The sharp sound wakes me from sleep. The clock reads 4:30, and that’s enough to make me punch the pillow in protest, but obediently I rise from my warm covers.
“Hello?” Not surprisingly it’s work.
“Boss says get here.” Charming.
With no time for washing, I slip into my best uniform. Boss insists on slacks—even in the summer—and heels could earn me a strike on my almost-spotless record. Still, I take the time to rub the surface until it looks like new.
It has been months since I’ve gotten a decent night of sleep, since my boss hasn’t woken me up before dawn, since I’ve slept beside my husband. You could say my hobby is traveling. New places and new people give me a high. But my eyes are always heavy, my stomach is always in knots and the constant motion has my nerves wrecked. Boss gives no advance notice before staff retreats like this.
I should quit.
I won’t quit. What else would I do? Hang my tail between my legs and tell my mom I wasn’t tough enough to make it with the big dogs? No, I can’t quit now.
When I arrive, breakfast is already laid out for us, causing my stomach to rumble. The runny eggs slide onto my plate and intermix with instant grits. “Thank you,” I tell the man who offers me an extra scoop. There is not enough salt in the office to make that taste right.
Work is always fast-paced, the way I like it, but there’s something different about today. Matthews still whistles at me when I walk by his office, and Ortiz accidentally runs into my chest in his hurry, again, but the mood is serious. There are rumors that a competitor stepped onto our turf last night.
Boss calls a meeting to make a plan, but takes the time to yell at me for asking to visit the bathroom. I imagine vomiting those eggs on his boots, but he quickly moves on to our strategy session. My assignment is scouting in the company car with Ortiz, who immediately sends me a wink, and reporting back for lunch.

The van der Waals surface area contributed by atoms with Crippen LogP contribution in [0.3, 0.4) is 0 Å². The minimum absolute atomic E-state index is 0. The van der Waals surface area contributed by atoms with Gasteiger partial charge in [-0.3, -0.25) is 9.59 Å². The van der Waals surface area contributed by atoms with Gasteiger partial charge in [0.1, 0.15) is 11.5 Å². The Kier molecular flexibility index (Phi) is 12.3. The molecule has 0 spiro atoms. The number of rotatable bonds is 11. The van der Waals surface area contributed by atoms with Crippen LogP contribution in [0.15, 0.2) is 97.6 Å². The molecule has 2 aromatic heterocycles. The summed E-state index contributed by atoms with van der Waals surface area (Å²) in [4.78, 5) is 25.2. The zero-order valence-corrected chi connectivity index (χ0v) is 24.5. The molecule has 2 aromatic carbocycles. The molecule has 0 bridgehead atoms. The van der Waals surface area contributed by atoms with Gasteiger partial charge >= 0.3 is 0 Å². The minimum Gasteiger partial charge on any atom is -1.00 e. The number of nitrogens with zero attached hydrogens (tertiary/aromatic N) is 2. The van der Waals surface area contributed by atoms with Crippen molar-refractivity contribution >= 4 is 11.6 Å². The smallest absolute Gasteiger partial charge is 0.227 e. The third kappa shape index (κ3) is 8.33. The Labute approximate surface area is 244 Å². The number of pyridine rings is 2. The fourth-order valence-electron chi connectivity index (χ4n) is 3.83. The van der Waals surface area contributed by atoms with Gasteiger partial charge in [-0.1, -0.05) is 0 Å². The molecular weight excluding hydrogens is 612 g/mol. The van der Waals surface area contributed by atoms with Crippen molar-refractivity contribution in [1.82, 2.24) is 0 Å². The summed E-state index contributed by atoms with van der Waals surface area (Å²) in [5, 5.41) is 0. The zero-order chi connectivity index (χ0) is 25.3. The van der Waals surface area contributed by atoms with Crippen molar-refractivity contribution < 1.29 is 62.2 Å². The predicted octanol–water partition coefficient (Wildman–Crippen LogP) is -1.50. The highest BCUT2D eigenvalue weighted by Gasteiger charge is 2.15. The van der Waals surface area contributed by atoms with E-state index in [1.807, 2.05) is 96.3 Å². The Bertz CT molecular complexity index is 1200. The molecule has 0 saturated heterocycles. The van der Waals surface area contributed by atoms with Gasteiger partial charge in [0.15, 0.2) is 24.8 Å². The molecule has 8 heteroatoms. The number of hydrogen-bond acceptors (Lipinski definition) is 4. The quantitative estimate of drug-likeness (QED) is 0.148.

We spend a slow morning watching from the car, baking really, and what I wouldn’t give for a pair of shorts and a tall drink. Ortiz mutters something about a tall drink of something I pretend not to understand. Instead I follow every move made by the five men who could shut us down. They are being careful—as if they know they are watched by sweaty strangers whose boss has territorial issues.
When we finally get back to our desks there is a notice. A company trip next month. No option to decline. I fight the tears welling behind my eyes—I was supposed to be home for our wedding anniversary in a few weeks. Unbidden comes to mind the divorce rate for this job; it is double the national average.
Finally back in bed, I close my eyes tightly to block out the sights and sounds that threaten my sleep—the outrageous snores I can hear through the walls, the bed next to mine that has been empty only a few days. I don’t want to see its tight corners, or think of the girl who will no longer sleep there. The competitor may take her out and there would be nothing left to send home to her family.
Only a folded flag. Only a soldier’s salute. Taps by her graveside.